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Gun control 101: Why is Obama pushing for new gun research?

A key part of President Obama's plan to rein in gun violence is his push to kick-start fresh gun-control-related research by federal agencies. Republicans have blocked such research in the past.

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This congressional prohibition did not end the study of guns in America, of course. The federal government does not fund all of the nation’s social research. In addition, the Bureau of Alcohol, Tobacco, and Firearms, as well as the Federal Bureau of Investigation, continue to estimate statistics such as the percentage of homicides committed with firearms.

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What are missing are more expansive studies, according to a recent Congressional Research Service report.

“None of the existing sources of statistics provide either comprehensive, timely, or accurate data with which to assess definitively whether there is a causal connection between firearms and violence,” writes CRS’s William Krouse.

Other researchers say that right now the US has little information on basic gun topics, such as how many people own what sorts of guns in what cities and states. There is not much good information on the correlation of gun ownership to homicide rates, or what percentage of guns used in crimes were obtained legally, and if not, where they came from.

“Without improvements in this situation, the substantive questions in the field about the role of guns in suicide, homicide and other crimes, and accidental injury are likely to continue to be debated on the basis of conflicting empirical findings,” concluded an in-depth 2005 National Research Council study of the state of firearms and violence data.

What did Obama do on this subject?

On Wednesday, Obama vowed to end the “freeze” on gun-violence research. Among other things, he issued a presidential memorandum directing CDC and other US scientific agencies to conduct research into the causes and prevention of such crimes.

Obama said he based this move on a legal analysis that the existing appropriations language does not block wide-ranging investigations.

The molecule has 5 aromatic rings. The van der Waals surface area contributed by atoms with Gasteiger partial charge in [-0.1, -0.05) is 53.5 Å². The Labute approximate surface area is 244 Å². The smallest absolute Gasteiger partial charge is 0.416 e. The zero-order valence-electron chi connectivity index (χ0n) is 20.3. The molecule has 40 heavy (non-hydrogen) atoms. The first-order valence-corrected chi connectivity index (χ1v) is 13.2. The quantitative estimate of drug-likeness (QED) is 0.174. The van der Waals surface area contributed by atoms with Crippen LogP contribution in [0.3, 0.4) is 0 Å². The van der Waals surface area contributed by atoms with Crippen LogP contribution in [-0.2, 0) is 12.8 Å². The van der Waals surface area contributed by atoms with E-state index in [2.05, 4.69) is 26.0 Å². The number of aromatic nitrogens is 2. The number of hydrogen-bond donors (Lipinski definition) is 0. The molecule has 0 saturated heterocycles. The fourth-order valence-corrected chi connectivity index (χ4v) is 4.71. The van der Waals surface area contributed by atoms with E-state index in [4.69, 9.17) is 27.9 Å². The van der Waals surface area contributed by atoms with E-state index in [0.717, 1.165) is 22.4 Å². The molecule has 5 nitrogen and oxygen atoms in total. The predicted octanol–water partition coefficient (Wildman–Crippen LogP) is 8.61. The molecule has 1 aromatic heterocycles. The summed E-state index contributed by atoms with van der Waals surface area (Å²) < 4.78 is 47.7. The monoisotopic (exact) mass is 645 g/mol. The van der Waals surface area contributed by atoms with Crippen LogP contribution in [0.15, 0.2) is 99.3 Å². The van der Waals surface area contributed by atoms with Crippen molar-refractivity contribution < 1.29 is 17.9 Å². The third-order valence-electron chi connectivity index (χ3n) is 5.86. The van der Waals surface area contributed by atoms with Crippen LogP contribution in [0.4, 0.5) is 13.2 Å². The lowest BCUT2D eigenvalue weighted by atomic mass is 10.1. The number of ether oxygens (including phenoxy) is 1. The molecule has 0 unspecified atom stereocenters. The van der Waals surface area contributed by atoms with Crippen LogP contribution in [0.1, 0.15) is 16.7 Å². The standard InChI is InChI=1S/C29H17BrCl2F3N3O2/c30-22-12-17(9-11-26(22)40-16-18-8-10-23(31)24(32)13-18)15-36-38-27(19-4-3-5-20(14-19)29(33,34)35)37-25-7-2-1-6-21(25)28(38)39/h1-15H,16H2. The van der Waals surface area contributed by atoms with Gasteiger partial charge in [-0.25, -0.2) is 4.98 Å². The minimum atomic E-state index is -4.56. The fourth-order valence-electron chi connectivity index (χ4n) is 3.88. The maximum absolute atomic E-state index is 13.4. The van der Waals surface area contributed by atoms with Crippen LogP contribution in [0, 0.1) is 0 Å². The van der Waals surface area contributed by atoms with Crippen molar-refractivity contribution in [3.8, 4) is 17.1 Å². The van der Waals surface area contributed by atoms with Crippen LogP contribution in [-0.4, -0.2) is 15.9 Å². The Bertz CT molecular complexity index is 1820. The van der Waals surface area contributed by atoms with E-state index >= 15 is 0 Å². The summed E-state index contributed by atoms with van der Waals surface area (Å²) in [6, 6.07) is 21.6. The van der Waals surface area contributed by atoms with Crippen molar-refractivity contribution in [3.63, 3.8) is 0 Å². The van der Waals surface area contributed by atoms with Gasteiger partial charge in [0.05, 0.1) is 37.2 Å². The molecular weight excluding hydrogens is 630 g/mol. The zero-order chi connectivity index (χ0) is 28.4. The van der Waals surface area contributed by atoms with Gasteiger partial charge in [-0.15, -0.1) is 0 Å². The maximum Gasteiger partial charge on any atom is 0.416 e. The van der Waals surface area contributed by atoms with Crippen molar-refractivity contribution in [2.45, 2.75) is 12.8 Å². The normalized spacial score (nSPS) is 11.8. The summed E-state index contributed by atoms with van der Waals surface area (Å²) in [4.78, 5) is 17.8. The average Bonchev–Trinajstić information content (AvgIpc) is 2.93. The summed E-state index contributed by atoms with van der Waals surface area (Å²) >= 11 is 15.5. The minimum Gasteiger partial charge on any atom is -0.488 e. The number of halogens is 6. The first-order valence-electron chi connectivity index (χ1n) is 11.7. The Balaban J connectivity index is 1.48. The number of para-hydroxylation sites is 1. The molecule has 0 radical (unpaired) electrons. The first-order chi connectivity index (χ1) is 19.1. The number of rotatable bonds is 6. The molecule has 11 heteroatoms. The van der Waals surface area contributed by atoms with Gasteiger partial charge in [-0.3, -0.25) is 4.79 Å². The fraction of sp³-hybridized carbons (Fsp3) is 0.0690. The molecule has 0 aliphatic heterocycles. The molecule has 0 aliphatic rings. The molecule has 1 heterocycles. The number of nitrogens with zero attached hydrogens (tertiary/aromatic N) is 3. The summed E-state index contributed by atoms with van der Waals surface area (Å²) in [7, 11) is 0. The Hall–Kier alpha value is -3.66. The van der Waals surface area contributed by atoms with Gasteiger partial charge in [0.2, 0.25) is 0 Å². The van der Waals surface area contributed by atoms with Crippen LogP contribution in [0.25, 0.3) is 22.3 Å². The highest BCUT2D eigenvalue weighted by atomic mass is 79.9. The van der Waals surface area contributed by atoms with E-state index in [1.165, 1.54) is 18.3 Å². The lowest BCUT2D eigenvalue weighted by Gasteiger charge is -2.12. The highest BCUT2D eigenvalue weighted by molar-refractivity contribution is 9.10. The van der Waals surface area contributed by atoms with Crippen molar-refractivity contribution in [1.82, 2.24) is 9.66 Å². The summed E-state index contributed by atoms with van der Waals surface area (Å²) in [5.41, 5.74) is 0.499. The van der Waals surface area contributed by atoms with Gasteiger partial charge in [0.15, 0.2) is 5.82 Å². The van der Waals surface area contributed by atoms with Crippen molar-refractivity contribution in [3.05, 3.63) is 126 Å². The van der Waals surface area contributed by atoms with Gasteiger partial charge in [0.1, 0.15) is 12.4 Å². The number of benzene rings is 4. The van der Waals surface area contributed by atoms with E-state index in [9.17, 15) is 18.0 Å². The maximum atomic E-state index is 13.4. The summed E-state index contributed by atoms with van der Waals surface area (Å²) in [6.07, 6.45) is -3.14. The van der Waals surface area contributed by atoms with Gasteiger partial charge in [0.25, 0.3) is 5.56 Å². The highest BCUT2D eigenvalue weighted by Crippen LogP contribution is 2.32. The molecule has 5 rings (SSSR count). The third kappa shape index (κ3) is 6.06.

“The CDC will start immediately by assessing existing strategies for gun violence and identifying the most pressing research questions, with the greatest potential public health impact,” reads a fact sheet on the president’s gun plan.

Obama also called on Congress to appropriate $10 million to CDC for further work, including an effort to better understand the relationship between video games, media images, and violence. And he asked for another $20 million to expand the National Violent Death Reporting System, which collects anonymous data on the nature of firearms used in murders or suicides, to all 50 states from its current 18.

Will Obama's moves work?

His call for the CDC to dive into research is simply a legal analysis that it is all right for them to do so under current law. That is within his power to order, though it remains to be seen how eagerly CDC will take up the banner, and whether pro-gun groups will file suit to try and stop it.

As to his calls for Congress to direct more cash to this area, good luck. It is possible that members will see this as a less controversial alternative to more sweeping measures such as the proposed assault-weapons ban. It is also possible that the current tight fiscal environment will allow Capitol Hill to shuffle the suggestions aside.


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